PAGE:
Left: A mother wolf spider attaches her egg sac to her spinnerets and carries it with her until the spiderlings hatch. Upon hatching, she continues to carry her babies on her back until they are mature enough to fend for themselves. Right: This brown sac contains hundreds of spiderlings waiting to be released. Many spiderlings produce balloon-like webbing to help them float to new homes.

 

Don’t Be Scared!

Despite the commonality of arachnophobia, of the nearly 4,000 species in the U.S., only four – recluses, black widows, hobos, and yellow sac spiders – are generally considered venomous, or potentially harmful, to humans. Fortunately, these particular spiders have one more thing in common – reclusiveness. None are considered aggressive, preferring instead to escape by burrowing into their hidey-holes or scampering away, rather than wasting venom on something too large to eat. As a result, the likelihood of being bitten is quite small with the side effects of a rare bite being easily treated with little to no long-term effects.

Perhaps just as important, these arachnids are like any other beneficial during the cold winter months and need protection from the elements. Old cornstalks, plant debris, and covered ground offer some of the best places to pass the cold days of winter. It’s also a good idea to include a few piles of rocks or wood throughout your garden for those that prefer more solid surroundings during hibernation. Should you accidentally uncover a spider when it’s cold out, don’t assume it’s dead. Just carefully recover and leave that space alone until warmer weather returns.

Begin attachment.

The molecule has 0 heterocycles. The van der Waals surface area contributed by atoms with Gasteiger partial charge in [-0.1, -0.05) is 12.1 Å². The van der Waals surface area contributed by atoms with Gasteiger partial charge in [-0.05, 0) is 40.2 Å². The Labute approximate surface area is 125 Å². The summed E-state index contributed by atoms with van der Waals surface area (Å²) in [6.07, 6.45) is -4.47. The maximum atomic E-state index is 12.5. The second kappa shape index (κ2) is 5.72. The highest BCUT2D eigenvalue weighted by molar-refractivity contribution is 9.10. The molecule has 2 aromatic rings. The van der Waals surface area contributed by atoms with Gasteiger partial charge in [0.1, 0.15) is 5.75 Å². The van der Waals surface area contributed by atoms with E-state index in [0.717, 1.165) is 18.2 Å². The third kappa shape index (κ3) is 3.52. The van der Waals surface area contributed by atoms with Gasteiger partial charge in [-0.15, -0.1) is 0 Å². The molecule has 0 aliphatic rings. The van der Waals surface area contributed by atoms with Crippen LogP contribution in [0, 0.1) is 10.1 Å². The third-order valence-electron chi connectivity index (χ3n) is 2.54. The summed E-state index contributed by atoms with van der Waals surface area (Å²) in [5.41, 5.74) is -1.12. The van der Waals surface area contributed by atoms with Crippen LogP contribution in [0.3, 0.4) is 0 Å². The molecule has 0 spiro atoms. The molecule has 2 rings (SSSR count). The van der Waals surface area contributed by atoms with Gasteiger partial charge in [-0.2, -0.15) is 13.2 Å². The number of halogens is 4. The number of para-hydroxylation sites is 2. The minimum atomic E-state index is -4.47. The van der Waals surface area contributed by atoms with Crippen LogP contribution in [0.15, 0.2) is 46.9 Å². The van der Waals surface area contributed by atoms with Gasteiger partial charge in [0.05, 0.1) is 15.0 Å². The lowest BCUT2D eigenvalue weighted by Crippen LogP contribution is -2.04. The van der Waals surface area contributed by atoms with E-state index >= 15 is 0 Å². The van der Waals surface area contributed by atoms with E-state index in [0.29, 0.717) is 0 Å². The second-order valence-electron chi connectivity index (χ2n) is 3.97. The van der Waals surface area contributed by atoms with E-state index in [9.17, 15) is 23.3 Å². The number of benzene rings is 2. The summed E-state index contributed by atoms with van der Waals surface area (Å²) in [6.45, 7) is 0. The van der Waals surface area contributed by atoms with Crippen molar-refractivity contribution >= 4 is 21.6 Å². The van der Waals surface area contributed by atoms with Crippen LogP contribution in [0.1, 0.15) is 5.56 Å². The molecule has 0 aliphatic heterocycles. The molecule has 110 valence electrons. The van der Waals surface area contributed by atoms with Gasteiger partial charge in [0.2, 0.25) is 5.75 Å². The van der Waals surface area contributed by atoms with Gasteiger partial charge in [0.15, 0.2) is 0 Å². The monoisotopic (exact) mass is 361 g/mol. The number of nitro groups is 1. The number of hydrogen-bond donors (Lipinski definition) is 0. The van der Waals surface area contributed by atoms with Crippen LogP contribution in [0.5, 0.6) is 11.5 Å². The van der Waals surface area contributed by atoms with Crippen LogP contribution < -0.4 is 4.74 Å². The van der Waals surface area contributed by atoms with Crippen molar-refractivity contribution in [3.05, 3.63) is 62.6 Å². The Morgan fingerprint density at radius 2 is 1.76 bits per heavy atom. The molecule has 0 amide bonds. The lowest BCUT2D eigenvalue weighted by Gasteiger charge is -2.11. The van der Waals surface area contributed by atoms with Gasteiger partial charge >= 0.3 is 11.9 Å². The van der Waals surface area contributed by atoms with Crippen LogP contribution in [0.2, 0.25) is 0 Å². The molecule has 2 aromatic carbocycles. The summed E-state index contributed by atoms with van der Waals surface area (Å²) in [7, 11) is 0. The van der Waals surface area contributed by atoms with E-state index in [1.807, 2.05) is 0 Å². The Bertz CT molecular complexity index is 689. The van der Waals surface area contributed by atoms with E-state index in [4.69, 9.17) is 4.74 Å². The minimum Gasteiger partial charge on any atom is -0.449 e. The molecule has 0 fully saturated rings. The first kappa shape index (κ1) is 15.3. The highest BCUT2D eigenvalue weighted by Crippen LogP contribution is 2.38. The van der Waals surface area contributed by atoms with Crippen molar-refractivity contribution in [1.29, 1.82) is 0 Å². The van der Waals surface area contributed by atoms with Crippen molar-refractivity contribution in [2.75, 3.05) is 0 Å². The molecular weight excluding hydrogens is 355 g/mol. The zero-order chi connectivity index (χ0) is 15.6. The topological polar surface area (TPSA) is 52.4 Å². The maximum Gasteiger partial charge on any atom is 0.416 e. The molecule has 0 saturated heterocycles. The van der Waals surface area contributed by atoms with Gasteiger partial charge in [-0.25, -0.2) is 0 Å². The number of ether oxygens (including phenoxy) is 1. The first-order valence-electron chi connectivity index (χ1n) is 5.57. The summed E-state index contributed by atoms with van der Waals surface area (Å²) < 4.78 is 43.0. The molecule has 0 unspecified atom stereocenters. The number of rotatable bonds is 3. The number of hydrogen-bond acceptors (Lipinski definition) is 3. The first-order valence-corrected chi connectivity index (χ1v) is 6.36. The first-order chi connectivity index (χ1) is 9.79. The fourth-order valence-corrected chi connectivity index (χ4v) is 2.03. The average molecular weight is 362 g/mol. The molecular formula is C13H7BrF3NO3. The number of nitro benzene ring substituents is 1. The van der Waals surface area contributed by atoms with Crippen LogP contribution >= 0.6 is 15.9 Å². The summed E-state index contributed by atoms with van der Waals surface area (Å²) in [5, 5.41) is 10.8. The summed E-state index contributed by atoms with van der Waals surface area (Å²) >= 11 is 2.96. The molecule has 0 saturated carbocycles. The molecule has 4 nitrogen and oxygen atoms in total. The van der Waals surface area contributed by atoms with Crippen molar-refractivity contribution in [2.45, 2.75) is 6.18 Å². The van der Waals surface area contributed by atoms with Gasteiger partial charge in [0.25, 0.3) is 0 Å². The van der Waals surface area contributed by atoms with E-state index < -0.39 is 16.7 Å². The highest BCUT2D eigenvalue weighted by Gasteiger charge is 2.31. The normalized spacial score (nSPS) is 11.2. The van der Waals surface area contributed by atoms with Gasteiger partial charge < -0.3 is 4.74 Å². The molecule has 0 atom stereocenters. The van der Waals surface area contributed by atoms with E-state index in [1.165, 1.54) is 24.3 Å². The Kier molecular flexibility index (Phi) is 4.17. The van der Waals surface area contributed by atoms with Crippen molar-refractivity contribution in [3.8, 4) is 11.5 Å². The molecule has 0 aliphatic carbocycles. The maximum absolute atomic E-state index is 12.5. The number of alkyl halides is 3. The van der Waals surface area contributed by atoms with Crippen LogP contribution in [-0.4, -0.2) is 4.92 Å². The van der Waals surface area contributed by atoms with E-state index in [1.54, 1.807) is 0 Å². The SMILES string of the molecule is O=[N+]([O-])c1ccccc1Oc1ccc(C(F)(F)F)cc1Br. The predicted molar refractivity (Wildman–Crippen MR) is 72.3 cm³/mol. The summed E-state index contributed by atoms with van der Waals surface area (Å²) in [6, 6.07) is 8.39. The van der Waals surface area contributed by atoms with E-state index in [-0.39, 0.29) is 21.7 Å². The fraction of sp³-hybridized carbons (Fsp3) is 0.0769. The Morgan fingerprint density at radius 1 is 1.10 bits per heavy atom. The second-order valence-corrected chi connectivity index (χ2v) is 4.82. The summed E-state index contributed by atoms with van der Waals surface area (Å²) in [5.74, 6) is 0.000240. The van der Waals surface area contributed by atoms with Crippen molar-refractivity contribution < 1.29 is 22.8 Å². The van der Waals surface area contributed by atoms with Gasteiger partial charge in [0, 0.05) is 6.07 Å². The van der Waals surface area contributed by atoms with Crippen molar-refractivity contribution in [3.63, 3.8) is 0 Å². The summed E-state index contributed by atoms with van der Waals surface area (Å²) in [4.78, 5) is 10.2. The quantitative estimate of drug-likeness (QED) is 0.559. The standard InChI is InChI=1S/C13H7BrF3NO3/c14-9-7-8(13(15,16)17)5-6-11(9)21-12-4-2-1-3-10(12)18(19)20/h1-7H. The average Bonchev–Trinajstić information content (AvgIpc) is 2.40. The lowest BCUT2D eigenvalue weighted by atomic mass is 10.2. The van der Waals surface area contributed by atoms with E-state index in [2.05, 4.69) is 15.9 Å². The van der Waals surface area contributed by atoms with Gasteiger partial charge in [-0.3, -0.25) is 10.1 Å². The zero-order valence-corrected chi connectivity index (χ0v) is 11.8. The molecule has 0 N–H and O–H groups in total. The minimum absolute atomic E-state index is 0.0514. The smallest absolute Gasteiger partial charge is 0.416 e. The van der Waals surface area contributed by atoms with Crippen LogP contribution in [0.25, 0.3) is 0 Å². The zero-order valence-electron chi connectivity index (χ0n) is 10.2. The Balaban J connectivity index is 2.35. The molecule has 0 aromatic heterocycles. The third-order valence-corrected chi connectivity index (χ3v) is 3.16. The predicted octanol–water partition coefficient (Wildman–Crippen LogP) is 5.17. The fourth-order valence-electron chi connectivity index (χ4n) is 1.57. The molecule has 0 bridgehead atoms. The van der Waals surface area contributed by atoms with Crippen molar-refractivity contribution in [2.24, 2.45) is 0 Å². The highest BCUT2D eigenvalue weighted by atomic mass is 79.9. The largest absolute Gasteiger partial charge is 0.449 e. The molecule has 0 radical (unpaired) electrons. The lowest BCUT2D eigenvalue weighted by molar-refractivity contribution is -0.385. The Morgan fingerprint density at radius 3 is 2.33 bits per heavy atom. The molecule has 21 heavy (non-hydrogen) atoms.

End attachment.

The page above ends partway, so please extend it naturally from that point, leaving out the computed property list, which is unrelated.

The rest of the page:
Inviting spiders into your garden guarantees the occasional surprise encounter. To avoid accidental bites, wear gloves when reaching under rocks or crevices, inside plants, or when removing debris. It’s also a good idea to look first and reach in second. By using this approach, I’ve never had a poisonous spider stick around and try to battle it out. Usually, all I see is its tail end as it runs for cover. If, however, you think a venomous spider has bitten you, seek medical care as soon as possible to reduce the likelihood of complications.


This crab spider hid among the blackberries, waiting to ambush the next creature that landed within striking distance. The spider didn’t hesitate to consume its prey.

 

Of all the creepy crawlers lurking about my garden, my favorites are undoubtedly the spiders with their dangling legs and ferocious-looking fangs. All too often I find myself mesmerized as I put my picking basket down in favor of studying the intricacies of a glistening spider’s web or kneeling in the grass to watch a momma wolf spider carry her precious cargo around, all the while keeping each and every one of her many eyes fastened on my movements. Learning to appreciate these hungry arachnids is all about understanding their habits and taking a few minor precautions such as donning gloves and practicing awareness.

 

A version of this article appeared in an October 2016 print edition of State-by-State Gardening.
Photography courtesy of Kristi Cook.